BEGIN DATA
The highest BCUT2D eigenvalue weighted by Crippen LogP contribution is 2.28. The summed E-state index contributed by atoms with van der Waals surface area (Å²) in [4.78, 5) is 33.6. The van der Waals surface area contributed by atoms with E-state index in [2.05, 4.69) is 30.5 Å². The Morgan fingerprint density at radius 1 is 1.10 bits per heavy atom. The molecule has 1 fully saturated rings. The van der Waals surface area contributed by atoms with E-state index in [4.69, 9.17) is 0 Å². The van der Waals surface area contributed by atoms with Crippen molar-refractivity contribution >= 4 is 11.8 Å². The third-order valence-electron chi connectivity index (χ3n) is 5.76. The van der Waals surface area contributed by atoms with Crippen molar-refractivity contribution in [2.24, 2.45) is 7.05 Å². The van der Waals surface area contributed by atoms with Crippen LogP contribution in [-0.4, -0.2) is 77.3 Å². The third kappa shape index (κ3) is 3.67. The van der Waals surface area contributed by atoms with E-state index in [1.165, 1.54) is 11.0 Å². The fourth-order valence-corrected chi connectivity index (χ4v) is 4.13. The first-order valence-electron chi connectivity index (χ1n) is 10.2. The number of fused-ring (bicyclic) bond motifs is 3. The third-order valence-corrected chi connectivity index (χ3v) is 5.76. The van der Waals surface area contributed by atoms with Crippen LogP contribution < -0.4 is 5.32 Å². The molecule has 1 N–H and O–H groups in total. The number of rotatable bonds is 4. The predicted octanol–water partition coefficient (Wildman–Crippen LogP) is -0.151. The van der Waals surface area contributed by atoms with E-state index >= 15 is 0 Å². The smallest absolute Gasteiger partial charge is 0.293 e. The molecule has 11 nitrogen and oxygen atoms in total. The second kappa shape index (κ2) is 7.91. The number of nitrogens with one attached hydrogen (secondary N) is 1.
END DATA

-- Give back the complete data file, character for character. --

The highest BCUT2D eigenvalue weighted by Crippen LogP contribution is 2.28. The summed E-state index contributed by atoms with van der Waals surface area (Å²) in [4.78, 5) is 33.6. The van der Waals surface area contributed by atoms with E-state index in [2.05, 4.69) is 30.5 Å². The Morgan fingerprint density at radius 1 is 1.10 bits per heavy atom. The molecule has 1 fully saturated rings. The van der Waals surface area contributed by atoms with E-state index in [4.69, 9.17) is 0 Å². The van der Waals surface area contributed by atoms with Crippen molar-refractivity contribution >= 4 is 11.8 Å². The third-order valence-electron chi connectivity index (χ3n) is 5.76. The van der Waals surface area contributed by atoms with Crippen molar-refractivity contribution in [2.24, 2.45) is 7.05 Å². The van der Waals surface area contributed by atoms with Crippen LogP contribution in [-0.4, -0.2) is 77.3 Å². The third kappa shape index (κ3) is 3.67. The van der Waals surface area contributed by atoms with E-state index in [1.165, 1.54) is 11.0 Å². The fourth-order valence-corrected chi connectivity index (χ4v) is 4.13. The first-order valence-electron chi connectivity index (χ1n) is 10.2. The number of fused-ring (bicyclic) bond motifs is 3. The third-order valence-corrected chi connectivity index (χ3v) is 5.76. The van der Waals surface area contributed by atoms with Crippen LogP contribution < -0.4 is 5.32 Å². The molecule has 1 N–H and O–H groups in total. The number of rotatable bonds is 4. The predicted octanol–water partition coefficient (Wildman–Crippen LogP) is -0.151. The van der Waals surface area contributed by atoms with E-state index >= 15 is 0 Å². The smallest absolute Gasteiger partial charge is 0.293 e. The molecule has 11 nitrogen and oxygen atoms in total. The second kappa shape index (κ2) is 7.91. The number of nitrogens with one attached hydrogen (secondary N) is 1.